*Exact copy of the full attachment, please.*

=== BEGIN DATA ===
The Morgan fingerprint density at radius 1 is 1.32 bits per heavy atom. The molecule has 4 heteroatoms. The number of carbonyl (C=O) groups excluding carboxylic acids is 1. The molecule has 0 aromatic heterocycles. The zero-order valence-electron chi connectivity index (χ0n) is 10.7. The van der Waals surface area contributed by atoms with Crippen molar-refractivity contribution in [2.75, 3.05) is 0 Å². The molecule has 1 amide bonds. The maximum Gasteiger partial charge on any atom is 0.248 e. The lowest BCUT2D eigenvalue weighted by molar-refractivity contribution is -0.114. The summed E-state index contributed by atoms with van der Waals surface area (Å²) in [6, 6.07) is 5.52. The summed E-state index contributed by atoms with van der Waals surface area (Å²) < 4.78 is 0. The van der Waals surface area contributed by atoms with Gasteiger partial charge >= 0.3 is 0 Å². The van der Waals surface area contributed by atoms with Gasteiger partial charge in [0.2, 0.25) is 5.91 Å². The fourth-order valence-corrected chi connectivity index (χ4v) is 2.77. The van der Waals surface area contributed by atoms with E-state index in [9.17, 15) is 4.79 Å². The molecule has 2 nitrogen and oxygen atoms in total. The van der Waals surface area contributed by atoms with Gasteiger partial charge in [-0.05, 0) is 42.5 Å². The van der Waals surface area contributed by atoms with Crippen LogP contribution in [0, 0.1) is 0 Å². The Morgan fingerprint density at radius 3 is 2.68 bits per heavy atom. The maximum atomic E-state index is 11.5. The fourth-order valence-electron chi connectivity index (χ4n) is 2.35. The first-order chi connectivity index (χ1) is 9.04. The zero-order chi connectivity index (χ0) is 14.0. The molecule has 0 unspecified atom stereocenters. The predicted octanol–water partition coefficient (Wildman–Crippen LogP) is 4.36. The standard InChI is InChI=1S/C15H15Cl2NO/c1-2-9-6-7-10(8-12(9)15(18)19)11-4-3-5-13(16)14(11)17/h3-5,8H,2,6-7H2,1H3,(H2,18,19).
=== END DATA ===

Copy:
The Morgan fingerprint density at radius 1 is 1.32 bits per heavy atom. The molecule has 4 heteroatoms. The number of carbonyl (C=O) groups excluding carboxylic acids is 1. The molecule has 0 aromatic heterocycles. The zero-order valence-electron chi connectivity index (χ0n) is 10.7. The van der Waals surface area contributed by atoms with Crippen molar-refractivity contribution in [2.75, 3.05) is 0 Å². The molecule has 1 amide bonds. The maximum Gasteiger partial charge on any atom is 0.248 e. The lowest BCUT2D eigenvalue weighted by molar-refractivity contribution is -0.114. The summed E-state index contributed by atoms with van der Waals surface area (Å²) in [6, 6.07) is 5.52. The summed E-state index contributed by atoms with van der Waals surface area (Å²) < 4.78 is 0. The van der Waals surface area contributed by atoms with Gasteiger partial charge >= 0.3 is 0 Å². The van der Waals surface area contributed by atoms with Gasteiger partial charge in [0.2, 0.25) is 5.91 Å². The fourth-order valence-corrected chi connectivity index (χ4v) is 2.77. The van der Waals surface area contributed by atoms with E-state index in [9.17, 15) is 4.79 Å². The molecule has 2 nitrogen and oxygen atoms in total. The van der Waals surface area contributed by atoms with Gasteiger partial charge in [-0.05, 0) is 42.5 Å². The van der Waals surface area contributed by atoms with Crippen LogP contribution in [0, 0.1) is 0 Å². The Morgan fingerprint density at radius 3 is 2.68 bits per heavy atom. The maximum atomic E-state index is 11.5. The fourth-order valence-electron chi connectivity index (χ4n) is 2.35. The first-order chi connectivity index (χ1) is 9.04. The zero-order chi connectivity index (χ0) is 14.0. The molecule has 0 unspecified atom stereocenters. The predicted octanol–water partition coefficient (Wildman–Crippen LogP) is 4.36. The standard InChI is InChI=1S/C15H15Cl2NO/c1-2-9-6-7-10(8-12(9)15(18)19)11-4-3-5-13(16)14(11)17/h3-5,8H,2,6-7H2,1H3,(H2,18,19).